Thinking about the popularity and prevalence of “family plays,” it seems they’ve been around just as long as the dysfunctional family has – the canon is filled with classics by playwrights ranging from Sophocles to Shakespeare, and more recently from Eugene O’Neil to Tracy Letts. Family is always in vogue. Why is this? Perhaps it’s because everyone can identify with such themes, whether they hail from the lap of luxury or a hardscrabble upbringing. Judging by the audience’s vocal responses to the reading, they identified with even the most unusual and unlikable characters in this play. That’s certainly one thing about family: even if you don’t like it or want it, it’s always there in the back of your head, for better or worse. And for that very reason, it seems like plays about family will always be there, too.
WHEN YOU’RE HERE by Samuel D. Hunter. Directed by Kent Nicholson. Reading Friday, March 9th at Philadelphia Theatre Company. WITH: Davy Raphaely, Rachel Camp, Kevin Bergen, Amanda Schoonover, Tom McCarthy, Maureen Torsney-Weir.
Life’s a bitch, but at least we can laugh at it. This past week, I had the opportunity to work with an excellent group of people on a reading of Michael Hollinger’sHope and Gravity, part of the PTC@Play Festival hosted by Philadelphia Theater Company. The play, which consists of nine short plays fused together, is hilarious. But it’s also deeply moving and incredibly sad.
And that’s really the heart of comedy. You laugh and laugh, but if you aren’t crying a little inside when it’s all done, it really wasn’t a comedy. It was just funny. And we don’t need funny: it doesn’t go anywhere or make us reflect on the world around us. We need comedy. We need to laugh and in the end, realize what we’re laughing at and pause to think why we’re laughing.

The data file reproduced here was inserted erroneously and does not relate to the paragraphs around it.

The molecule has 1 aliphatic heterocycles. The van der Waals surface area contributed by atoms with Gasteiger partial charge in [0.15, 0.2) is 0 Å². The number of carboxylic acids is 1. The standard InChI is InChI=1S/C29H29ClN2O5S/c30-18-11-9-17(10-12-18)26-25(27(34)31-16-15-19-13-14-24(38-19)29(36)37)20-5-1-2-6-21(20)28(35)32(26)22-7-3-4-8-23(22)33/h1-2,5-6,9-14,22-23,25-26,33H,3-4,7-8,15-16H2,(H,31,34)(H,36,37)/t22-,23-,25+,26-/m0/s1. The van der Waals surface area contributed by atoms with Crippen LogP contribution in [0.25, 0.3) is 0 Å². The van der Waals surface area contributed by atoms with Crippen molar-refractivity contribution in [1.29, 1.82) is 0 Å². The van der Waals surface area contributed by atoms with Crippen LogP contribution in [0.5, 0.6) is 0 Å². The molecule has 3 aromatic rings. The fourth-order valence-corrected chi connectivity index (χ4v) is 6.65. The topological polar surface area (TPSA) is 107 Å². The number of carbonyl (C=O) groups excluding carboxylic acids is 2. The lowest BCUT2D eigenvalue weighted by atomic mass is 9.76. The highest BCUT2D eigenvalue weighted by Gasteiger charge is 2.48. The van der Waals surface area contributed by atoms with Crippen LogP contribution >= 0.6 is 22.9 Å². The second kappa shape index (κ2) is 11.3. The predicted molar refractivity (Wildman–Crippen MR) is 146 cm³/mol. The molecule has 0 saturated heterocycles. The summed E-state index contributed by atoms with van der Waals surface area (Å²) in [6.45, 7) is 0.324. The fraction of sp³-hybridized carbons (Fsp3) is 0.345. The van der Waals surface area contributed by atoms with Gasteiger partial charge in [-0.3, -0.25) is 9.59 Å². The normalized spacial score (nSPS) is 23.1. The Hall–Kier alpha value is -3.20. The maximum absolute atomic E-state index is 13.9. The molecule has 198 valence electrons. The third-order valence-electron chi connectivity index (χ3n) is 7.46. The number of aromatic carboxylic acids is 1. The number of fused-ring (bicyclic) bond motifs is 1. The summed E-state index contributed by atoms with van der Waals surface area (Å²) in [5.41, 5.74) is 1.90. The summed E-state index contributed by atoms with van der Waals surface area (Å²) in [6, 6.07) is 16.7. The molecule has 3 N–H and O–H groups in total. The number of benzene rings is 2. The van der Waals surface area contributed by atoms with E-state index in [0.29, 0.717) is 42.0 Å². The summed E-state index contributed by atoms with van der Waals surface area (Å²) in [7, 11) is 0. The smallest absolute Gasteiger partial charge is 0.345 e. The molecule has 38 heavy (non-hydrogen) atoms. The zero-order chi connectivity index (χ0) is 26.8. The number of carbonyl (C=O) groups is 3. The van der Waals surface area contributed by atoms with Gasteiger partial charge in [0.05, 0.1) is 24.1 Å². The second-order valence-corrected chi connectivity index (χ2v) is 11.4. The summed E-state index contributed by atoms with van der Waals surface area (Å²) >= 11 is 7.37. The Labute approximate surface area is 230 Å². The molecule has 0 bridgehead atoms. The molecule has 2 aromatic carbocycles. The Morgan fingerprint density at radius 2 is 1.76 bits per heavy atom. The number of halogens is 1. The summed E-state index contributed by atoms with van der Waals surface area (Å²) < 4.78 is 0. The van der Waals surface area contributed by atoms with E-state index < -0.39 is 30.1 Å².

A great scene that illustrates this occurs in Hope and Gravity. A woman has a meeting with her boss to discuss her health plan. Instead, her boss co-opts the meeting, attacking her for casting a white student to play Atticus Finch in a student production of To Kill A Mockingbird. In attempt to “diversify” the casting, the boss wants Atticus to be played by a black student, which doesn’t make sense. The scene is over-the-top, full of white people guilt and air quotes around terms that may not be politically correct. But it’s the scene’s end that hammers the point home. Sure, the audience was dying of laughter though the scene. Then the boss, the boss who tried so hard to paint himself as this sympathetic, super-PC character, denies the woman health coverage for her wife. It’s the knife twist that pulls it all together. Without it comedy, all comedy, would fall flat.